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Blog. Development. Mercurial: commits and merge


This article is for the beginners, I will try to explain some tricky moments (assuming that all basic things are already in mind) of work in HG.

When you work with a repository alone, as a rule, there aren’t any problems. Misunderstandings occur when the repository is used by 2 persons or more. Visual software - TortoiseHg, for instance, adds mess. People want to press a single button and have everything done. Here we’ve got a lot of buttons with easy-to-understand functional meaning.

That’s why I strongly recommend to start studying HG with the console.

The most dramatical thing you’re to understand: HG is a decentralized version control system. At any specific time there are at least two fully working repositories: one on a remote server and a local one in the project folder. All changes are first done in the local repository. To update the server one, you need to make some extra steps.

So, the working process starts.
Once you’re at work, we start working and run the command in the console in the project directory (I assume, that the project already exists and the evening before you accurately loaded everything to the server):

hg pull -u

With the command hg pull we update our local repository from the server (only repository! the project files aren’t touched). The flag -u is responsible for project files update. All this is done in case of any changes in the code were implemented.

Now we actually start working: write the code and once every logic unit is completed, we commit it (and immediately comment):

hg commit -m "Fixed error #58"

With this command we fixed code changes in the local repository. Another developers don’t have access to your changes yet! They are saved only at your local repository.

By the end of the working day we have a local repository with several commits into it.
Now we should send all our treasures to a remote server to make our changes available to other developers. Let’s run a command:

hg push

With this command we send all the changes from the local repository to the remote one. If there weren’t any changes in the remote repository since the morning - everything works smoothly.

But we’ll overview a case with a conflict. That’s why in response we receive:

pushing to ...
searching for changes
abort: push creates new remote heads on branch 'default'!
(you should pull and merge or use push -f to force)

Don’t be afraid of this message - this only means that some changes were done in the remote repository and we have to update our local one and merge our changes with other developers’.
For this we run:

hg pull

With this command we update a local repository from the remote one. We get the message:

pulling from ...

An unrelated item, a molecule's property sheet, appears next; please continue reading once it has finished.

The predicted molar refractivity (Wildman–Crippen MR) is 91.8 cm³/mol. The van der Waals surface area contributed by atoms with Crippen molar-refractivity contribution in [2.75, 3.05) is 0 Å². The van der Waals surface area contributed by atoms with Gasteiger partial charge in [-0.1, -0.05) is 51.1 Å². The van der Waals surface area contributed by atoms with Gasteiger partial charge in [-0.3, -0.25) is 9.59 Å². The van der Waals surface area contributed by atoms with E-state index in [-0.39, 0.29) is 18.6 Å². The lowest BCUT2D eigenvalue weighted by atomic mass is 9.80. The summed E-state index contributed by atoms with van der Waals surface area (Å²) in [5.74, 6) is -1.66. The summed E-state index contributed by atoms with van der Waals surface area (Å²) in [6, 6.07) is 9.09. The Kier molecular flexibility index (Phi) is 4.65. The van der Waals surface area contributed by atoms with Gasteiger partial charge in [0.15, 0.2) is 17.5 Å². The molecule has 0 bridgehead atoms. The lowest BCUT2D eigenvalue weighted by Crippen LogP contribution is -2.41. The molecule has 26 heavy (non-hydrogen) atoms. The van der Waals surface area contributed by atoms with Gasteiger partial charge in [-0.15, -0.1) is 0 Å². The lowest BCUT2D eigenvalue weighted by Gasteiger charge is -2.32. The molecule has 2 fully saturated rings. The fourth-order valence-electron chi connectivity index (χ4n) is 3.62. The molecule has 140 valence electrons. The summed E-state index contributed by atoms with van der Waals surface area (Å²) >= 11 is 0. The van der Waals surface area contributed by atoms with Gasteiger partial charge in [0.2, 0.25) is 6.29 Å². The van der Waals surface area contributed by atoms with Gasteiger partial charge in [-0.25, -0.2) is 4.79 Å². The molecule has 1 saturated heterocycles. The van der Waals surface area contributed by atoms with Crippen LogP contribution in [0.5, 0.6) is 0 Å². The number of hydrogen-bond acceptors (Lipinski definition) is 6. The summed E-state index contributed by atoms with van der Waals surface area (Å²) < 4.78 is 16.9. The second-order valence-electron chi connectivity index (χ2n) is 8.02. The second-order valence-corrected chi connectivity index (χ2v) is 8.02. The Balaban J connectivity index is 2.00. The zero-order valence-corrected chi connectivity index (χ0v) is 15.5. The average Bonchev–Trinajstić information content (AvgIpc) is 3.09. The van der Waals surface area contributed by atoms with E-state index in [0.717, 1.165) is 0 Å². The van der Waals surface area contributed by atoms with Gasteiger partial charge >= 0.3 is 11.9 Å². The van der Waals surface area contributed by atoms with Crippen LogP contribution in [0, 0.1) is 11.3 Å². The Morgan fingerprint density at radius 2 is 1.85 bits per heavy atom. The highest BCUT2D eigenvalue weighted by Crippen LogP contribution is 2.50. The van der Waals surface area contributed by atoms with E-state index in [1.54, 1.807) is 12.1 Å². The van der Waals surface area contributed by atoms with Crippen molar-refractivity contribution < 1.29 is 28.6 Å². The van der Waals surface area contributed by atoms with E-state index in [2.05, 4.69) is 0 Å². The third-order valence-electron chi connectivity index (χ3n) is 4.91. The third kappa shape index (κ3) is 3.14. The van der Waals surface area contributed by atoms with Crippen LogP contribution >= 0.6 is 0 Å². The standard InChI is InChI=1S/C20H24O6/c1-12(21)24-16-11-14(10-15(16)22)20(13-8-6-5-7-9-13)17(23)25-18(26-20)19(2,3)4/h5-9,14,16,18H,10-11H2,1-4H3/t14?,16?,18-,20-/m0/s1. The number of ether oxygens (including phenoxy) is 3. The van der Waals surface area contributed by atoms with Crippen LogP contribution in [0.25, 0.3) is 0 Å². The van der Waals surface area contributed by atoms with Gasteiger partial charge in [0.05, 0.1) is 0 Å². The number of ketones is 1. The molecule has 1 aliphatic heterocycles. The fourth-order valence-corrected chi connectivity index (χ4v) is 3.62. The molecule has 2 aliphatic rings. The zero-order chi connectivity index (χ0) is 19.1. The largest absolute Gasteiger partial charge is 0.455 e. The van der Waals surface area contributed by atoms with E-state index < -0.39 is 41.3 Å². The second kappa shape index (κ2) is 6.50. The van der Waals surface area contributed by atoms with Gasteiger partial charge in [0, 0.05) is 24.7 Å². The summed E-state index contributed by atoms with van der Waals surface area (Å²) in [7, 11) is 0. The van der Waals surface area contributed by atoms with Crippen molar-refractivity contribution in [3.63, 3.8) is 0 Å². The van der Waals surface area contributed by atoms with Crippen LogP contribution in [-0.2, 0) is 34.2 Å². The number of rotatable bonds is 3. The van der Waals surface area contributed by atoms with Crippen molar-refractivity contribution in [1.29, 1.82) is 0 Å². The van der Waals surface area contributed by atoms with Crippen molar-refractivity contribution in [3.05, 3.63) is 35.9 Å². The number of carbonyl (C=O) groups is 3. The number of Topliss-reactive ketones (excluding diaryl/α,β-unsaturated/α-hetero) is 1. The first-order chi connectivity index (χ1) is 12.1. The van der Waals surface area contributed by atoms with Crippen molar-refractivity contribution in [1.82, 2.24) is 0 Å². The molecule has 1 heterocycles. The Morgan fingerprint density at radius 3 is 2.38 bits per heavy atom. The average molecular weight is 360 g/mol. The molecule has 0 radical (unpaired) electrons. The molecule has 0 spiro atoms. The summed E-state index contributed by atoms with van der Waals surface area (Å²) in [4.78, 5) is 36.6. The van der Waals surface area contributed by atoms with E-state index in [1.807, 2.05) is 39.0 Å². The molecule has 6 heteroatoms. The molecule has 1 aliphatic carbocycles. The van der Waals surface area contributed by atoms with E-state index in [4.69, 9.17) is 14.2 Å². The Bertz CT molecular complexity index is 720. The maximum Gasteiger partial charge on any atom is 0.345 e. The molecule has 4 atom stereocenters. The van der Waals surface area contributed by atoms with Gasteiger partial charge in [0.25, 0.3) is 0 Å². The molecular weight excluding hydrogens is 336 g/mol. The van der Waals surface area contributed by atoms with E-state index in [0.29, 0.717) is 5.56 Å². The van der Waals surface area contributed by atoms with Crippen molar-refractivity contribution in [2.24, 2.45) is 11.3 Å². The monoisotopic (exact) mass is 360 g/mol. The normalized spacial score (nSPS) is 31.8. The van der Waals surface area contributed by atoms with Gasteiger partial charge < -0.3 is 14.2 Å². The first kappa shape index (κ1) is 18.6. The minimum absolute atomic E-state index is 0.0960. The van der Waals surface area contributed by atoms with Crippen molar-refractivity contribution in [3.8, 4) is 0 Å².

searching for changes
adding changesets
adding manifests
adding file changes
added 2 changesets with 1 changes to 1 files (+1 heads)
(run 'hg heads' to see heads, 'hg merge' to merge)

   Now we’re having an interesting situation - there are 2 branches. The first branch contains the changes from the server, the second one - our changes.
But we have to turn those 2 branches into one, which will contain all the changes. For this we run the command:

hg merge

And if the mergence was conflict-free - we get the code of the project with all the changes applied.
We must commit all these changes:

hg commit -m "Mergence"

And push them to the server:

hg push

If the mergence had some conflicts - then you’ll see three versions of the conflict file. This window usually overhelms all the beginners :)
If the window doesn’t open, then the merging tool might not be configured or installed. I recommend to set up and configure it - you’ll find lots of articles on the topic in the Internet.

There are a lot of merging tools, I won’t rest on a particular one, just let me tell about the common principles.
All of them differ in appearance, management, some of them are remarkable by their flaws (in-built merging tool in NetBeans 6.9.1 drives me mad by its inconvenience, that’s why I am using meld).

So, you can see there versions of the file: local, base, remote (some have the forth version - merged). That’s BASE/MERGED which knocks everybody out.

Let me decode what that all means:
LOCAL is the file with your changes,
REMOTE is the file from the server,
BASE the original file, which was not changed, was attempted to be changed (locally or from the server). 

Here we approach to a very delicate issue. As I said above - we have two branches. In this case both branches are anonimous, that means they don’t have a name and they were formed because of the conflict. That’s why we apply all the changes to the file LOCAL - that means, to our current project.

I can’t say how exactly you can solve the conflict - here you should use your own head and decide how to modify the code, to keep all the changes in the resulting file.

We check and fix all the conflicts, then save and quit the program.

After all the fixes are done, we check the working capacity of the code (it’s important, if the changes weren’t obvious). After that we commit our mergence and push it to the server by commands:

hg commit -m "Mergence"
hg push

The working day is over, we can go home with a clear conscience. Many thanks to all of you!